One of Professor Schneider’s main points in this study is to show that the Nazis that were involved in archaeology during this time were in no way uniform in their studies or activities. One example is Helmut Berve, a professor or ancient history at University of Leipzig, who questioned the right of Egyptology to exist at all, saying that “Ancient Near Eastern Studies in Germany will automatically focus on the peoples akin to us in terms of race and mind; Egyptology and Assyriology will recede into the background,” transposing the ideals of Aryan thought into the study of the ancient world. Walther Wolf, another pro-Nazi Egyptologist who defended the study by saying that the ruling of Pharaoh can be likened to the way Hitler ruled over Germany and it’s conquests.

On the other side was anti-Nazi Alexander Scharff, who was one of the chairs of Egyptology at the University of Munich. He openly criticized Wolf’s work and contested that you could not use the “lens of Nazism” to critique or defend Egyptology because the two are completely unrelated. Despite his criticisms, he was actually able to keep his job throughout the war. George Steindorff was another prominent Egyptology professor, who also happened to be Jewish. He was forced to quit his positions and flee to America to escape from being placed in a concentration camp.

The Nazis also controlled the former German Archaeological Institute base, which operated until the beginning of the war in 1939. Professor Schneider believes that during that time, the Nazis used the base to advance themselves in the Middle East. The head of the institute, Hermann Junker, continued to excavate during the war and was a Nazi supporter. He focused most of his time excavating the Great Pyramids at Giza and worked primarily without direction from Hitler or any other Nazi officials. There is a lot of speculation, however that the base’s use was not confined to solely archaeological purposes, and that Junker often received Nazi guests and spread Nazi propaganda.

As far as the leader of the Nazis, Hitler, it is hard to say what is primary interest in Egyptology was. Professor Schneider did find a photo however of an Ancient Egyptian Art expedition in Berlin, 1938, with Hitler sitting in the front row. Hitler was also particularly interested in the bust of Nefertiti and refused to have it be returned to Cairo. In his great scheme for a transformed Berlin, Germania, Hitler planned to place the bust in a museum along side one of himself.

As Professor Schneider states, “This was, what I think, a decisive turning point in the international history of Egyptology,” and I after reading this piece I don’t think anyone could argue. Germany lost much of its academic credibility after this era, and lost some of its greatest contributors, such as Steindorff. This continues to affect Germany today and who knows what German academics could have accomplished had they not been disrupted by Nazism. It always surprises me how academic pursuits can be twisted and morphed into something entirely different by government or social influence. Especially after choosing to study Nefertiti for my excavation project, I am amazed at the history of her famous bust and Hitler’s fascination of it. I will most definitely have to look further into German Archaeology for that project, something I really hadn’t considered previously.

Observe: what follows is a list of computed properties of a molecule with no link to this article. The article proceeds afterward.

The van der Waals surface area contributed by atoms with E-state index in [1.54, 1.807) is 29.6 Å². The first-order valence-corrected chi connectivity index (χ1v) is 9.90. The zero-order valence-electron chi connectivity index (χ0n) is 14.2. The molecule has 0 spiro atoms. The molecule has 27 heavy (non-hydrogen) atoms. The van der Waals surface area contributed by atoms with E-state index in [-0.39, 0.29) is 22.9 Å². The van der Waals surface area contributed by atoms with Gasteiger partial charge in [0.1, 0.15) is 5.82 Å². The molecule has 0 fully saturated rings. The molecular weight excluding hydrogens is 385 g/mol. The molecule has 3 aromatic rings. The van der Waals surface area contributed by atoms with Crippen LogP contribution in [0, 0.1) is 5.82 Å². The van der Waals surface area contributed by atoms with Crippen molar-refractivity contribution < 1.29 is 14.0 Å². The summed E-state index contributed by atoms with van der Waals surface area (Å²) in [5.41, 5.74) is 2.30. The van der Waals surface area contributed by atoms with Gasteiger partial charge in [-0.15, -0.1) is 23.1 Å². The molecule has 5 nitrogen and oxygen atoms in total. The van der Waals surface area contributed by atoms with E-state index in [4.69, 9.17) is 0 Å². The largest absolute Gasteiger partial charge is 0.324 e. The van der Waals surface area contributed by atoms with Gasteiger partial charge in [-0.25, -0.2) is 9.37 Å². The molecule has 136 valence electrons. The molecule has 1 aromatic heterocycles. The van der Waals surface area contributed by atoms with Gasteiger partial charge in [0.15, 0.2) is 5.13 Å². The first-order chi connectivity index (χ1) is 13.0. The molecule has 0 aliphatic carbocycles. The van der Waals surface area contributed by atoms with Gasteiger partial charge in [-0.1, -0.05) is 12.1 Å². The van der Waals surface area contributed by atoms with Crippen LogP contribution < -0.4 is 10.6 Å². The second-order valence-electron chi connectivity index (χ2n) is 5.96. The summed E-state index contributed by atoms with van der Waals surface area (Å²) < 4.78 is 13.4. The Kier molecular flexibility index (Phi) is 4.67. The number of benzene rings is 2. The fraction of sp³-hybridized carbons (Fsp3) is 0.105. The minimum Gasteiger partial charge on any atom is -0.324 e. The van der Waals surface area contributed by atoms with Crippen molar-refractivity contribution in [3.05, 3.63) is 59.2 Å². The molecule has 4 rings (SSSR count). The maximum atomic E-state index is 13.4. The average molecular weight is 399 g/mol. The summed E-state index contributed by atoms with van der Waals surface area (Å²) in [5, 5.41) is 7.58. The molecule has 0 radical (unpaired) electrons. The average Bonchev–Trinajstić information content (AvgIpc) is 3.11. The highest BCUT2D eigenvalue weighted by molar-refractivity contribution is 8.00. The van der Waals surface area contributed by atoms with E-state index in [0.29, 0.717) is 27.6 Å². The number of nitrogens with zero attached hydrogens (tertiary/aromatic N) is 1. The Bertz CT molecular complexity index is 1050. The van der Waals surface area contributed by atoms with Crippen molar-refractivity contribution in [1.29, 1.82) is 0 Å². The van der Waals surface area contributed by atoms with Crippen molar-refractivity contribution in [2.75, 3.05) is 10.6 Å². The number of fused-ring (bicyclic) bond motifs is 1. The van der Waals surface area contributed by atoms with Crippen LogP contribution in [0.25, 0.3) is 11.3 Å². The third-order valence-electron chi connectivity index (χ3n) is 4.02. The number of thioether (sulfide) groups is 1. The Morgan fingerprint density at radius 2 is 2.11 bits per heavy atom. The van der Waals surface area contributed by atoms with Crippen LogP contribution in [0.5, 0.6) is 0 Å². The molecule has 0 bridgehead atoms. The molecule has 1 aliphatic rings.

Thursday, September 17, 2009

Response Paper #2: How Were Artifacts Made, Used, and Distributed?

It seems simple to say that artifacts make up the bulk of discoveries by archaeologists, but when you consider how fragile and small some of these artifacts are, it is amazing that we have any record of them at all. What’s more amazing is to consider that these items were crafted long before the use of complicated manufacturing techniques with relatively primitive tools. In our quest to understand ancient peoples and how they lived, worked and died, it is very important to study these artifacts, how they were made and used and when they were created.

An interesting point the author makes about artifacts prior to going into the rest of the chapter is that what we find may not be actually representative of how important the artifact was in the time of it’s use. One example is that during the Paleolithic period, most of the artifacts that have survived are made of stone, but there were most certainly tools made of wood and bone that were just as important. The author also expands on the knowledge we can gain by looking at artifacts. By using the artifacts to learn about the migration of goods and tools, we can make guesses about the trading habits of certain cultural groups, which lead us to know more about their economic systems and transportation.

As far as the types of artifacts found, there are two main classes – unaltered, such as flints, and synthetic, which were molded by human activity such as metal. The first recognizable tools were made out of stone around 2.5 million years ago and until the invention and widespread use of pottery, stone was the predominant material used. Through finding quarries and mines we can tell how the stone was removed and what kind of material was found. How tools were created also helps us to place them into a certain time period, as tooling methods evolved over time to become more efficient and complex. Another of the unaltered materials sometimes found is wood, although it takes a certain environment for the material to survive. Wood was a very important commodity for ancient cultures, and in fact many of the stone and bone tools made were for the harvesting of lumber. In a dry climate such as Egypt we have been able to find all sorts of materials that are wood-based including farming tools, furniture, toys, carpentry tools and even wooden ships. Waterlogged woods also can tell us much about woodworking techniques and how the artifacts were used. Plant and animal fibers are classified as unaltered materials but are very rare do to their fragile nature, especially from early periods.